Stimulants are drugs that increase focus, energy, and alertness. Today, they are primarily prescribed to treat issues including Attention Deficit Hyperactivity Disorder (ADHD) and narcolepsy. They’re also a last resort for treating depression, if the usual channels of antidepressants and therapy aren’t working.
Previously, however, stimulants have been prescribed to treat everything from respiratory issues like asthma and bronchitis to neurological disorders and even obesity. But in recent years, it became very clear that widespread use of stimulants was causing an increase in addictions, so the number of prescriptions being issued decreased substantially.
The belief that prescription stimulants are safe — as well as the well-known benefit of drugs like Adderall and Concerta —has led to abuse in groups as diverse as academics, athletes, performers, or people who simply want to be more productive. But this cognitive, physical enhancement poses risks ranging from heart problems to paranoia and, yes, addiction.
Just as with other drugs, stimulants become quickly addictive in part because of the burst of energy they produce. Withdrawal symptoms exacerbate the addiction, as after the artificial high wears off, feelings of depression and sleeplessness often occur.
Side effects of stimulants include elevated blood pressure and heart rates. They can also help alleviate respiratory issues.
Long-term stimulant abuse can lead to paranoia, psychosis, and other strange or aggressive behaviors, even if only being used over a relatively short period. High doses of stimulants can cause an abnormal heartbeat and increase in body temperature. In extreme cases, stimulants can cause cardiac arrest or death.
Prescription drug use can lead to addiction, even when a doctor has prescribed the medication. Misuse of a prescription drug causes the potential of addiction to rise significantly.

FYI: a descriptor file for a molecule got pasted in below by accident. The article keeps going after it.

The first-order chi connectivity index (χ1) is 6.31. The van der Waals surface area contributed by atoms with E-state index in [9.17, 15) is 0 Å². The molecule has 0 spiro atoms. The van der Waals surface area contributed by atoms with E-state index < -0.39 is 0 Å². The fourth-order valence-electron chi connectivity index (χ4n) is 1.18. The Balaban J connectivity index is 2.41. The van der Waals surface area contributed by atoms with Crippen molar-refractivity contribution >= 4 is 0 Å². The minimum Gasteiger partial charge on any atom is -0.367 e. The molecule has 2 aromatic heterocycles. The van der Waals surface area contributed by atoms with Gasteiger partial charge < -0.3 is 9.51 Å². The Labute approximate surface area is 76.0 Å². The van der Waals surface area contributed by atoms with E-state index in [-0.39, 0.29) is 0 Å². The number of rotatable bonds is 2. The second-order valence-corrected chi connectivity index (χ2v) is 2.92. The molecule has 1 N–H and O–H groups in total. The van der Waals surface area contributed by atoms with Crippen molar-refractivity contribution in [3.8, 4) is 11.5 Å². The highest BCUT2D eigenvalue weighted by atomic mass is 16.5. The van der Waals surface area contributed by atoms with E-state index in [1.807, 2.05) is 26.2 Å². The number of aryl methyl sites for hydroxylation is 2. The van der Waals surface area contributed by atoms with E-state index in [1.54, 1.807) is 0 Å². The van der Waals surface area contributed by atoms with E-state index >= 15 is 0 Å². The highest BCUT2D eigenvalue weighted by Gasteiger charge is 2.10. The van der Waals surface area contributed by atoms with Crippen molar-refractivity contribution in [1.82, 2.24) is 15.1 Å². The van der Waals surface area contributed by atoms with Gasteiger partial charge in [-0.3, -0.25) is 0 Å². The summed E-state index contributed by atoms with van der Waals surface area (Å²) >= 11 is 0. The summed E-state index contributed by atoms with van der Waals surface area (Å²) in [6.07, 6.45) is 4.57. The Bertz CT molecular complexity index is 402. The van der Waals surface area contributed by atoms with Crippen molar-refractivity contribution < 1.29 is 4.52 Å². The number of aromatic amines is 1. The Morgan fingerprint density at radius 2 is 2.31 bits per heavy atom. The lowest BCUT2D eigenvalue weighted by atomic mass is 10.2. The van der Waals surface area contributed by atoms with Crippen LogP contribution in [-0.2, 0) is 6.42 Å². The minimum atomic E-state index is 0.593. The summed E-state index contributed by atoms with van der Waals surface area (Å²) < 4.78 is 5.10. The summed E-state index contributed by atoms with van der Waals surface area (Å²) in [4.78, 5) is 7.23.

What does being addicted mean? The user becomes physically dependent on it and develops an uncontrollable craving for it, and typically the only way to satisfy that craving is to take more of the drug — and in higher doses — to get similar effects.
A dependency like this can have devastating consequences. Stopping use of the drug can result in very strong withdrawal symptoms, including physical symptoms like nausea, shaking, sweating, and nervousness. Withdrawal from opioids can cause deep bone pain, sleeplessness, vomiting, and involuntary leg movement. Withdrawal from stimulants can cause depression, exhaustion, and sleep issues. Withdrawal from sedatives and tranquilizers can lead to life-threatening consequences.
In addition, many who are addicted to prescription drugs turn to illegal options when they run out of legal, socially-acceptable methods of satisfying their addictions, or when they aren’t getting the same effects that they once experienced from using the drug. They turn to drugs like heroin to seek relief from opiate cravings, anxiety, and other painful withdrawal symptoms.
What to Expect
JourneyPure Emerald Coast, we have helped many people addicted to prescription drugs overcome their addiction. We have the staff and resources to give you or your loved one the best shot at a long-term recovery and a life free from addiction.
We take a comprehensive and holistic approach, including medical intervention and cognitive behavioral therapy as well as holistic services like experiential therapies. This approach has successfully helped prescription drug abusers go on to live happy, productive, and sober lives.
After treatment, our coaching platform allows us to stay connected for a full year, ensuring long-term sobriety.
If you or someone you know needs treatment for a prescription drug addiction, please contact us today. It is possible to live a sober and satisfying life without drugs. We’re here to help.